Alan Gross: Castro's prisoner
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    U.S. contractor to mark two years in Cuba prison

    U.S. contractor to mark two years in Cuba prison
    Agence France-Presse December 2, 2011 11:05 AM

    Former U.S. President Jimmy Carter and former Cuban leader Fidel Castro
    (R) meet in Havana March 30, 2011. The United States should end its
    trade embargo on Cuba to mend ties, Carter said on Wednesday, but he
    also urged Havana to do more, such as freeing jailed U.S. aid contractor
    Alan Gross.

    Former U.S. President Jimmy Carter and former Cuban leader Fidel Castro
    (R) meet in Havana March 30, 2011. The United States should end its
    trade embargo on Cuba to mend ties, Carter said on Wednesday, but he
    also urged Havana to do more, such as freeing jailed U.S. aid contractor
    Alan Gross.

    HAVANA - U.S. contractor Alan Gross on Saturday marks two years behind
    bars in Cuba on state security charges with no prospects in sight for
    his release despite numerous appeals on humanitarian grounds.

    The 62-year-old Gross was arrested December 3, 2009, for delivering
    laptops and communications equipment to Cuba's small Jewish community
    under a State Department contract.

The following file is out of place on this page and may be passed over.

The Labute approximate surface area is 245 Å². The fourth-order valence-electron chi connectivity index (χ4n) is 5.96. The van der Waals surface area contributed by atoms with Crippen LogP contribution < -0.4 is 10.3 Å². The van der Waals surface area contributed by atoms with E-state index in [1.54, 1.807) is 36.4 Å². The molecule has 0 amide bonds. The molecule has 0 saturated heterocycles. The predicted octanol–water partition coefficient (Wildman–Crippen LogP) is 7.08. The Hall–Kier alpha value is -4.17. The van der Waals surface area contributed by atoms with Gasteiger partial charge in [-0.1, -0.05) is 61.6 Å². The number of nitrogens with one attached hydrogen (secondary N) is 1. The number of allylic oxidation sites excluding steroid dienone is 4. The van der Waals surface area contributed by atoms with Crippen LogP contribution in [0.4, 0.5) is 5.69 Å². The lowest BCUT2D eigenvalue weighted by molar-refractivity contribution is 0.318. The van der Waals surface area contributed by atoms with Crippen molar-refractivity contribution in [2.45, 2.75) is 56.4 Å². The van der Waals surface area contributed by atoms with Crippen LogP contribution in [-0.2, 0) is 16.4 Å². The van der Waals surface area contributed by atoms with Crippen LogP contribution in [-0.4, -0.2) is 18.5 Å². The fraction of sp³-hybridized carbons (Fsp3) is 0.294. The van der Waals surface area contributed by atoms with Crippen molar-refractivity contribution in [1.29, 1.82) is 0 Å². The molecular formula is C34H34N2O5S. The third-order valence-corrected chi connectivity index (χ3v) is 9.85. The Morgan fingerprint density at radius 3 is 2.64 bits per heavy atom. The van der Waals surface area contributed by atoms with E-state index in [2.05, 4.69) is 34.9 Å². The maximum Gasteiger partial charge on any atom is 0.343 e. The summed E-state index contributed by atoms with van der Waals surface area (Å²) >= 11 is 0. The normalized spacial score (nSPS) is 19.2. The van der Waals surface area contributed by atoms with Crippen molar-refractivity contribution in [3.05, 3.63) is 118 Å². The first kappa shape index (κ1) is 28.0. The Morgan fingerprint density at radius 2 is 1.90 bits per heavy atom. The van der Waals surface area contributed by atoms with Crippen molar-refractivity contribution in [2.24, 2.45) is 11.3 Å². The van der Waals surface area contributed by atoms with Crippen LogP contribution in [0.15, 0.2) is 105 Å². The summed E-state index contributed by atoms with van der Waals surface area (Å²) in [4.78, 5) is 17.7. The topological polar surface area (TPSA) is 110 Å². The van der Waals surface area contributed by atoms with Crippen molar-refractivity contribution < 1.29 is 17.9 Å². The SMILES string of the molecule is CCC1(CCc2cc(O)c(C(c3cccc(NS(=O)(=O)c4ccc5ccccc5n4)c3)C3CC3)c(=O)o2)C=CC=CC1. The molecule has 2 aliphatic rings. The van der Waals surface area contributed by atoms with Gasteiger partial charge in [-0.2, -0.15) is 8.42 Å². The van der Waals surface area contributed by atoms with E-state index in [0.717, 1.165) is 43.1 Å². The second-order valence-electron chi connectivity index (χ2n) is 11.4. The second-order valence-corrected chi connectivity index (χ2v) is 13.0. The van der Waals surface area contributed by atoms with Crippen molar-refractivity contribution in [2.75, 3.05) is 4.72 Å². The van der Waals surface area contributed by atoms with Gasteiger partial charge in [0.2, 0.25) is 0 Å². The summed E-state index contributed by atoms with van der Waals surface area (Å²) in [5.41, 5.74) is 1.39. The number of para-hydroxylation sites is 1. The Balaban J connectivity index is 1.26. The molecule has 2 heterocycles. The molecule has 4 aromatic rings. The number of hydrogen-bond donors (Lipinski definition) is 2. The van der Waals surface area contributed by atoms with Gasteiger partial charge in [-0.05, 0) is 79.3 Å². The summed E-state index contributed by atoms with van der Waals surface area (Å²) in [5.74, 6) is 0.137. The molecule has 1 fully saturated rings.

In March, he was found guilty of "acts against the independence or
    territorial integrity" of Cuba, and sentenced to 15 years in prison.

    Gross was visited this week by Michael Kinnamon, general secretary of
    the US National Council of Churches, who also met with President Raul
    Castro to press the case for a humanitarian release for the US citizen.

    Kinnamon, who met the detainee for two hours, said he had lost weight
    and expressed concern over the health of Gross, who is confined in a
    military hospital in Havana.

    The plea was the latest following appeals from US President Barack
    Obama, former president Jimmy Carter, Gross's family members and others.

    A group of 19 US senators on Thursday expressed similar concerns.

    "After two years in a Cuban prison, Mr. Gross and his family have paid
    an enormous personal price," the Democratic and Republican lawmakers
    said in a letter to the head of the Cuban interests section in
    Washington, Jorge Bolano.

    "Mr. Gross has lost 100 pounds and suffers from numerous medical
    conditions," they wrote. "Mr. Gross's daughter and mother are both
    fighting cancer, and his wife is struggling to make ends meet."

    http://www.canada.com/news/contractor+mark+years+Cuba+prison/5801974/story.html